Healthcare here in Tanzania is a brilliant subject for a TIA Tale, there are just so many insane stories it’s hard to believe, and with doctors here on strike because they are paid as little as one to three pounds for being on call all night, it’s also topical.
As the story above illustrates many people who work in the hospitals here have no training or understanding of what is going on around them, however there are those who are working incredibly hard to change things. So, whilst the stories I have to share are too good to ignore for this blog, I will start by saying that these stories of lacking resources and total incompetence do not reflect all our doctors or every hospital. In fact, I have written pieces for local magazines in the past about the amazing people who are leading the way and changing things – but they’re for another day. Right now, we’re interested in laughing at murderous cleaning ladies! Having said that, as I wrote this piece I also found it hard to be flippant the whole way through, there are too many heartbreaking stories that go alongside each silly one. So forgive me there is some disturbing material in here, and there are some serious bits this week.
OK so you need to start by imagining the sort of hospitals I’m talking about, if you don’t live here it’s a bit of a leap. They are generally huge concrete buildings without a computer in sight, just rooms of files and it’s rare that they can find yours so chances are if you see two different doctors neither will ever know what the other said. Outside one of largest hospitals is a coffin shop, I think that kinda says it all. Often people coming to hospital here expect to die. They just associate the two.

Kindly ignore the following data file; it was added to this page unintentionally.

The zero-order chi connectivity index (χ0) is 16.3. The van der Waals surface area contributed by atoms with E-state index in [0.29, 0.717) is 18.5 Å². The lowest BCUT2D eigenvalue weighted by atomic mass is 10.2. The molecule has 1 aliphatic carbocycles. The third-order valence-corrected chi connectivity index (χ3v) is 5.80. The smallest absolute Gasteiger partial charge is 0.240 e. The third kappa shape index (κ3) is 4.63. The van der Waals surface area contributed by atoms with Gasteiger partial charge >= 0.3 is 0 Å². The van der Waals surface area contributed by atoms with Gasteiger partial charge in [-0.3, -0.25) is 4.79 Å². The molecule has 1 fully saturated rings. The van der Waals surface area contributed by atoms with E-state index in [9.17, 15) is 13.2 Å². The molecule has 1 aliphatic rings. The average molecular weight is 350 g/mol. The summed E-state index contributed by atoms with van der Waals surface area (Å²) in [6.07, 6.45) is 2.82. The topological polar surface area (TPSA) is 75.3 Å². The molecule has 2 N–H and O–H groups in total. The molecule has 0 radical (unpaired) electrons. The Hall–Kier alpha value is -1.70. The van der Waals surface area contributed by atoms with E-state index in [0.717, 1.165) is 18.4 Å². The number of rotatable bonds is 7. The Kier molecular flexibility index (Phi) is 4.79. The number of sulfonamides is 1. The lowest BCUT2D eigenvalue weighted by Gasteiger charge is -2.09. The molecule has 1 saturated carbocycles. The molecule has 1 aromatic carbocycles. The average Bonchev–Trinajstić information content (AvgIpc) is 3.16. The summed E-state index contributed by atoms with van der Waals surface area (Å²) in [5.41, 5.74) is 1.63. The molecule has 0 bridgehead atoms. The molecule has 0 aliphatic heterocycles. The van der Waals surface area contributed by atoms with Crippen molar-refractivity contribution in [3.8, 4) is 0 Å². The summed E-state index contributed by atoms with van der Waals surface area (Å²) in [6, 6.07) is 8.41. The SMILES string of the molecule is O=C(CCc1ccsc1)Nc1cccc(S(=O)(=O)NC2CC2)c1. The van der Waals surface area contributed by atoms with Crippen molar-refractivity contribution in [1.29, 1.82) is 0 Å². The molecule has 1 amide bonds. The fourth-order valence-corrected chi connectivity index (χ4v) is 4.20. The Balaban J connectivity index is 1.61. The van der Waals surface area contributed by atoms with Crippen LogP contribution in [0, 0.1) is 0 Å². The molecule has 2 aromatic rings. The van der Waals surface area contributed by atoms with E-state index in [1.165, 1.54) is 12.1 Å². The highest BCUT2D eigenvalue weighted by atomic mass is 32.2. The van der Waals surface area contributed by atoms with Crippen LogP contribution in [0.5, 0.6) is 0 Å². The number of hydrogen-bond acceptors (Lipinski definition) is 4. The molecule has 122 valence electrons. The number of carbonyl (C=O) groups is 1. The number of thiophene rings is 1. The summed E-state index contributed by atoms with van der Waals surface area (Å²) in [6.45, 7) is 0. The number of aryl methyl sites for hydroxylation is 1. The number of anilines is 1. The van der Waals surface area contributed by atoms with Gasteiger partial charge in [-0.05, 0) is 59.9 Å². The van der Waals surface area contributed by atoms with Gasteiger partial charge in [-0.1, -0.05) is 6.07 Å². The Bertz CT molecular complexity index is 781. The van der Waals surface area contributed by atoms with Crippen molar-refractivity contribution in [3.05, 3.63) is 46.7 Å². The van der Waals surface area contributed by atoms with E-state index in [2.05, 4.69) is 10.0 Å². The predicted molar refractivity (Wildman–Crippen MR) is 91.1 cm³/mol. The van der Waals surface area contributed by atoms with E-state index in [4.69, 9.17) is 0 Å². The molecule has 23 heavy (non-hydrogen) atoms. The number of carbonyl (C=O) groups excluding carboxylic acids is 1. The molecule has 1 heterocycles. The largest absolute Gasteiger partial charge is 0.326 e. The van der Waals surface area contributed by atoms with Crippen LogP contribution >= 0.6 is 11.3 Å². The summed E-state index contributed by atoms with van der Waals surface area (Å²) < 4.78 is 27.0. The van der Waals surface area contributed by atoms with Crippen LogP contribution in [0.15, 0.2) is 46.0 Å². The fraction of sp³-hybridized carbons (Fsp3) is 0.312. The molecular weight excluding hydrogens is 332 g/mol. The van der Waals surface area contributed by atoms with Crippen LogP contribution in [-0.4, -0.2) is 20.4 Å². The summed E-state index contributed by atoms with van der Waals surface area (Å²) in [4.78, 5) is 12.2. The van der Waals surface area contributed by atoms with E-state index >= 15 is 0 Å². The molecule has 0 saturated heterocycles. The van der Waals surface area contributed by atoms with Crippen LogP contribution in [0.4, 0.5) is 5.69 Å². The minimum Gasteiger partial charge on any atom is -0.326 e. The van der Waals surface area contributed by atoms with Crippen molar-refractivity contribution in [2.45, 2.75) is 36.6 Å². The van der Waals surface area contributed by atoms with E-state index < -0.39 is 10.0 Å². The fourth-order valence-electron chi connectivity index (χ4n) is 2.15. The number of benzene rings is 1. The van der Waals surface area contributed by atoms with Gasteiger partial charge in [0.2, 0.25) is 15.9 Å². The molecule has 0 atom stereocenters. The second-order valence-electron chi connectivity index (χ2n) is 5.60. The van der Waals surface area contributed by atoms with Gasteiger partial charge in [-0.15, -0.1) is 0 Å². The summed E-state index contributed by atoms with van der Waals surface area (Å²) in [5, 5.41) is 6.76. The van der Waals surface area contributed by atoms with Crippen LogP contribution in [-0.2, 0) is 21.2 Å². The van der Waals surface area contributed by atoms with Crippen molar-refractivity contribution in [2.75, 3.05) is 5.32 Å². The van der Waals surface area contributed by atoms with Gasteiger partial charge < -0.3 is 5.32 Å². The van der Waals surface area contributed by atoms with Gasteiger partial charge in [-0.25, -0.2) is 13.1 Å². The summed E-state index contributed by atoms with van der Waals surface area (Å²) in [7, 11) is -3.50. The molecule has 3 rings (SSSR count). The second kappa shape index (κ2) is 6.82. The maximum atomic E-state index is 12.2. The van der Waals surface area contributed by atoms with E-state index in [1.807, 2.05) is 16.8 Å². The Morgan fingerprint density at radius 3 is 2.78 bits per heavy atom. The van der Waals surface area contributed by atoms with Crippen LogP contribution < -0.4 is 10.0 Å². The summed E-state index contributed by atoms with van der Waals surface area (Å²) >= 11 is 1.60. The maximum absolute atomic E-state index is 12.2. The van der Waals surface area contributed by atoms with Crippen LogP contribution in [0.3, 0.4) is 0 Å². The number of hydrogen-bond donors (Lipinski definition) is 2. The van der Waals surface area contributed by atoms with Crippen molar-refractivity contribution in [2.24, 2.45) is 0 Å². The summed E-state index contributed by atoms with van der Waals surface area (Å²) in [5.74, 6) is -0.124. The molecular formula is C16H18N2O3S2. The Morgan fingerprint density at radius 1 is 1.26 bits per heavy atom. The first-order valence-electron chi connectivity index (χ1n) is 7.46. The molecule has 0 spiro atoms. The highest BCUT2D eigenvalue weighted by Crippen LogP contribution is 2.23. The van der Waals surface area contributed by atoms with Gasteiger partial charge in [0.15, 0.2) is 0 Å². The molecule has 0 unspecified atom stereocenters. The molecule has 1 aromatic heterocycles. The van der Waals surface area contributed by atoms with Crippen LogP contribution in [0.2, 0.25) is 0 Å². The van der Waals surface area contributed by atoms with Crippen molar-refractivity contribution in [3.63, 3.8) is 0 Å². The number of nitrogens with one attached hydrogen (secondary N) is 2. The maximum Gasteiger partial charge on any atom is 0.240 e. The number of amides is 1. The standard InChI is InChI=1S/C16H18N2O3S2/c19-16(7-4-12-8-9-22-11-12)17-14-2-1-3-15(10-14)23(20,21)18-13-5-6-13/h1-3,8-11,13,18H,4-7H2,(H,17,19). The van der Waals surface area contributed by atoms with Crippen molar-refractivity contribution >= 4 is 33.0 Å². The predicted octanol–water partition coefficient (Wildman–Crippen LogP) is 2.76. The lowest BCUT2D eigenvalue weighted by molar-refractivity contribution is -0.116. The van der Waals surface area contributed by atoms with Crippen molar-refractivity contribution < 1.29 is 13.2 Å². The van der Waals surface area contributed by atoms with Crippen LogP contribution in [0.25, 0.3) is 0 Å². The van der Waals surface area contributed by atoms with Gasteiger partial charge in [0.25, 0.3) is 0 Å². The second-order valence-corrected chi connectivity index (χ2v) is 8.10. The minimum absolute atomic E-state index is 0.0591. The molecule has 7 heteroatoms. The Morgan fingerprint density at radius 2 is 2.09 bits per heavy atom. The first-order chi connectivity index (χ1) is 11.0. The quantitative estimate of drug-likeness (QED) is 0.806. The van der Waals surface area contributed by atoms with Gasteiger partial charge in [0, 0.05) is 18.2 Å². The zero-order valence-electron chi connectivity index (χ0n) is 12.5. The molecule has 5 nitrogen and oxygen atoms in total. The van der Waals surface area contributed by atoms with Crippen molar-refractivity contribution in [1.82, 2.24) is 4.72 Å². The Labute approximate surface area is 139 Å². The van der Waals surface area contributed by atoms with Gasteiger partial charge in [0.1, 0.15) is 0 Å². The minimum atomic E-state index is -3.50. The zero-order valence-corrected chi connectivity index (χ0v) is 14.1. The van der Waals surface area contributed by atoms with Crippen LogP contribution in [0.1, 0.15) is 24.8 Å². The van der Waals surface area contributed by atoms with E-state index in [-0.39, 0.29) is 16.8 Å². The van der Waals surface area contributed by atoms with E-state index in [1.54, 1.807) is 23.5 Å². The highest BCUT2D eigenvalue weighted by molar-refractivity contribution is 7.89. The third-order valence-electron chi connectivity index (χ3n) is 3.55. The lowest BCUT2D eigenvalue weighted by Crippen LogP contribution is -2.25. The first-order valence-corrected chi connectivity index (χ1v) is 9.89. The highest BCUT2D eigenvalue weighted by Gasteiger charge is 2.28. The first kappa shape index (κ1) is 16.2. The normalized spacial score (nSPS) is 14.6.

One of the biggest problems is misdiagnosis, and that’s largely down to the fact that doctors here like to blame everything on malaria! Seriously Mwanza has to be skewing the world statistics because about nine out of ten of the cases diagnosed are not malaria at all. Put it this way a friend of mine recently had to take a child to the hospital (people often go direct to hospital here, bypassing doctors’ surgeries) because he got a fly in his eye – she’s a teacher and the parents insisted, ridiculous, but still they went – they explained about the fly and the doctor’s response “No, no, no, but I think he has malaria!”
The clinics make money from the sale of the medication so it works for them. Also they use tiny glass slides to see the malaria in the blood, they then give you a count as to how many cells (or whatever, I don’t know the technical stuff!) are in your blood. Now, they’re not that careful about cleaning these little glass slides so literally hundreds of people are told you have a ‘two count’ (very low) and must take the meds – they may well have had a two count, but they were probably someone else’s!
My partner had it for real a while ago though. I was away so the poor thing took himself to the hospital. They diagnosed malaria and said he was bad enough to warrant a drip (usually it’s just tablets to fix it) so he needed to stay… They then packed him off home to bring clean sheets, food and water so he could survive the next few days! Man it makes you miss the NHS!
It’s alright for ex-pats of course, who can afford to take a few days off work and feed themselves etc but there are actually people who starve to death in hospitals, especially babies and young children if their parents are not there or are not able to provide food. One of my friends runs an incredible charity that rescues many of these babies and makes sure they do get fed and helps to track down their families and support them through the tough times. It’s called Forever Angels Baby Home, do take a look at their amazing website www.foreverangels.org – it’s one of the charities where I can honestly say that every penny reaches the kids and families and they’ve rescued hundreds of babies, finding them homes and new beginnings where needed.